Data collection was conducted between April 2011 and August 2013 in three coastal communities in northern Vietnam: Giao Xuan (Nam Dinh province); Da Loc (Thanh Hoa province); and Dong Rui (Quang Ninh province) (Figure 2). For the purpose of this study, a community is defined as a subsection of a commune, representing a spatially and historically distinct socio-economic impact area of a given mangrove system [49]. Study communities were identified following meetings, discussions and field visits with in-country partners, and selected based on significant mangrove presence contributing to local livelihoods, degree of aquaculture development, livelihood activities (i.e., rural), geographic location (i.e., northern coast), and climatic aspects. The three selected communities represent mangrove systems that are distinct, geographically separate and with different histories. All study sites were characteristic of intertidal wetlands, where communities had some level of access to adjacent mangrove systems. Each mangrove system comprised the interdependent components of trees and intertidal mudflat areas from which communities acquired provisioning goods. In all three communities, MSPG refer to the wild fish, clams, shrimp, crab and other shoreline animals collected from mangrove system commons. Regarding the environmental entitlements framework, the macro level refers to national and international level institutions; the meso level encompasses institutions operating below national institutions and above households; and the micro level refers to household institutions.
Figure 2. Study site locations and coordinates (source: modified from Wikipedia [50]).
Figure 2. Study site locations and coordinates (source: modified from Wikipedia [50]).
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Giao Xuan has a highly developed clam aquaculture sector which was established in the early 1990s. The sector was facilitated and supported by emerging trade connections between local households and aquaculture investors from China following market liberalisation (in 1986). Giao Xuan is now one of the largest producers of clams in Vietnam, supplying both domestic and international markets. Aquaculture farms are situated in the mudflat area located beyond the mangrove forest and covering the full extent of the coastline adjacent to the community. In Da Loc the clam aquaculture sector is in the initial stages of development, having been started in 2010 by local households who observed the success of neighbouring communities’ clam aquaculture ventures. They have little experience, knowledge or support but productivity is rising quickly and domestic markets are rapidly growing. As with Giao Xuan, the aquaculture farms are situated in the mudflat area located beyond the mangrove forest and cover the full extent of coastline adjacent to the community. Dong Rui is situated on an island archipelago. The area experienced large scale, intense and highly productive commercial shrimp and fish aquaculture growth during the late 1980s and early 1990s, in adjacent areas surrounding the community on all sides. These ventures were carried out by investors external to the local area, who brought their own labour force to work in the fields. Following an initial 2–3 years of high productivity, the sector collapsed due to mismanagement. This resulted in severe environmental damage and the abandonment of aquaculture fields. Considering the minor impact on community livelihood opportunities and social networks resulting from the establishment of aquaculture, and also the time elapsed since the collapse of the sector, aquaculture is considered to be at a low level in this community.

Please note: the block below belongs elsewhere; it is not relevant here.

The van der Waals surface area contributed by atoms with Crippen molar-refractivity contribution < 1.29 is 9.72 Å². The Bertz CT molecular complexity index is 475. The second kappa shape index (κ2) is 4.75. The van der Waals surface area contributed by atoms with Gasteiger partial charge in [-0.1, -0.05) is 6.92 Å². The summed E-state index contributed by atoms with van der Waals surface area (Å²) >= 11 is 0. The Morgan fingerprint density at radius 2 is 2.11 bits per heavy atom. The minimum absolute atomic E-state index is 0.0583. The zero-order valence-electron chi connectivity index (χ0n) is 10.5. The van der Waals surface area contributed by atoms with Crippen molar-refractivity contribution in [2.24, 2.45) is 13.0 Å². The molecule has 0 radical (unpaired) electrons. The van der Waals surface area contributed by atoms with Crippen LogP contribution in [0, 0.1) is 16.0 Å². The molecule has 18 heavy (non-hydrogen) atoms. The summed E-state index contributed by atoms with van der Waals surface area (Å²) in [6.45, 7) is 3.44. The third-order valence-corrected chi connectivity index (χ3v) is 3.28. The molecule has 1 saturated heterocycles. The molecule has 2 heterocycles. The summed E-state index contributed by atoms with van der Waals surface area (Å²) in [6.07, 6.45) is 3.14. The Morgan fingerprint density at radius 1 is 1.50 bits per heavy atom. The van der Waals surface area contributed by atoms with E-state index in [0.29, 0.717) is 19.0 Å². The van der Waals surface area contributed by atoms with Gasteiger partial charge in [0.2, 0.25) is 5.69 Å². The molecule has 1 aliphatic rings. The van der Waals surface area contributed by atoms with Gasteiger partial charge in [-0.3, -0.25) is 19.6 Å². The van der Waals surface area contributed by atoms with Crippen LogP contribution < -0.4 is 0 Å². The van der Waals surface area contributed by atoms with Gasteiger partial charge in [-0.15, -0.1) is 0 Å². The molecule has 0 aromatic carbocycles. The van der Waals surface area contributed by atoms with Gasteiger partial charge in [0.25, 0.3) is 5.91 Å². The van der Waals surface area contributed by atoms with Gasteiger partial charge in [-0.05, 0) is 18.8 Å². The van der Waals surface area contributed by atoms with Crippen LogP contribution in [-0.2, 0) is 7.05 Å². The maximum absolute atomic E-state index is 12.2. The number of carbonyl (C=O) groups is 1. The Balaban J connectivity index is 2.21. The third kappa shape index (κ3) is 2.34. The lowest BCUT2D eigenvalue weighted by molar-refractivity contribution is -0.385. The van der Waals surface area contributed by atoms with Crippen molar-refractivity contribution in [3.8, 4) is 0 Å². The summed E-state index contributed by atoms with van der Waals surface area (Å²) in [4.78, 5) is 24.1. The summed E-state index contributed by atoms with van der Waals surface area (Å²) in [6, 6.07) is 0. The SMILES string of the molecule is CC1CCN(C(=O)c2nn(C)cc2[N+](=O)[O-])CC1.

To assist familiarisation with the specific local contexts, histories and issues surrounding mangrove systems in each study site, pilot studies were conducted for 2–3 days at the start of the first visit to each community. These comprised transect walks through mangrove system corridors with local authority and non-governmental organisation (NGO) representatives, participant observations with households collecting MSPG, and informal conversations with the wider community. A qualitative approach was taken to data collection and analysis through a series of semi-structured interviews (Table 1). Household semi-structured interview respondents were selected from survey respondents in a wider research project [7], using purposive sampling to ensure a balance between broad categories of households based on wealth, gender and age [19]. Semi-structured interview questions were informed by pilot studies and tailored to each context, and collected data on the influence of institutional change on household MSPG entitlements [51]. Expert semi-structured interview respondents were selected using purposive sampling, with the help of in-country key informants to identify the major state, NGO and university stakeholders in the field of mangrove governance and research. The time span considered in the interviews was limited to the period 1975–2012. This covers the post-reunification period, encapsulating the collectivised farming era and subsequent market liberalisation, devolution of land management, and decentralisation of land allocation decisions: significant events in setting the boundaries of household access to mangrove systems. The “positioning” of the researcher and translator in cross-cultural research can influence how interviews and data evolve. The research also required translation of questions from English-Vietnamese and of responses from Vietnamese-English. As such, interview schedules were formulated with input of in-country colleagues in a way that was familiar to the interviewees [52] to develop a predefined protocol to guide discussion [53] and translators with experience in environment and development issues were employed [54,55].